Thursday, May 29, 2014

Ten Feet Under

Do you have a novel in a drawer, a first novel (or a later one) that never saw the light of day?

You bet I do. Except it’s not in a drawer. It’s in an asbestos-lined Kevlar sleeve, in a six-inch-thick solid steel vault, buried ten feet underground in my backyard, where it’s no threat to the welfare of

Okay, I’m exaggerating. The walls of the steel vault are only five inches thick. 

It’s the first novel I ever wrote, back when I didn’t know a dangling participle from a Flying Wallenda. I knew nothing about esoteric things like characterization and setting and plot and structure and dialogue. I did know a little bit about punctuation, but for some reason, I felt a very strong urge to use a preponderance of semi-colons (and I have a feeling I overused the word “preponderance” too).

I revised it a bit and truthfully, I liked the general story and (many of) the characters. But man, was that prose stilted and formal and phony. And some of the plot twists? Oh my! My, my, my. More than a few coincidences and, shall we say, a preponderance of character actions with questionable motivations.

You might be wondering: Why didn’t I stick with this first novel and keep revising it until it sang?

Not even the best voice teacher in the world could get that turnip to sing.

Wisely, I moved on to my next manuscript, which was clearly better written from the get-go (I guess I learned a lot from my practice manuscript). I know I’m a lot better writer now, but I don’t think I’ll be digging that first attempt up anytime soon to try to resuscitate it. And believe it or not, in some kind of weird time-warped irony, the working title of that first novel was…Unburied Secrets.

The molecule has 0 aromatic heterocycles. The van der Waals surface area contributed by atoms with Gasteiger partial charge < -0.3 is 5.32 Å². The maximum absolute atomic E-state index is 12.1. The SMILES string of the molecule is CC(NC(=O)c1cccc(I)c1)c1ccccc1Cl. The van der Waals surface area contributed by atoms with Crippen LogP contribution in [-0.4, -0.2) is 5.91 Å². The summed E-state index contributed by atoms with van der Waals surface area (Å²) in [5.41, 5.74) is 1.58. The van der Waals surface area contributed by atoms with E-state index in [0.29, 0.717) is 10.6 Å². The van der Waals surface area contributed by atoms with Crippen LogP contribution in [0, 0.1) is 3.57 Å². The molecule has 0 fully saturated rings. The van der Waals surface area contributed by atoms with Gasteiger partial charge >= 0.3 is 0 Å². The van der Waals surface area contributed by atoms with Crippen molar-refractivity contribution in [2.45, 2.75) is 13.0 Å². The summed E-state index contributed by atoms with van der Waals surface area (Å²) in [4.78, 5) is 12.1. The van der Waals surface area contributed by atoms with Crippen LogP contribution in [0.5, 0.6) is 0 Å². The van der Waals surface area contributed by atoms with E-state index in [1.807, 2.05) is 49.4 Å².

(This entry is “simul-posted” on Criminal Minds.)



Jan Morrison said...

Oh Alan, I have way too many of them. At least two that I think are dead to me. I have some that I'm still working - not turnips but not opera singers yet either. We'll see. The thing is, I think, you can only learn how to write a novel by writing one. Or two. Or eight. I'm a very slow learner but I'm dogged!

Alan Orloff said...

I'm with you, Jan. I think I learned more by writing many different manuscripts than by re-writing the same one a dozen times. But different people learn in different ways!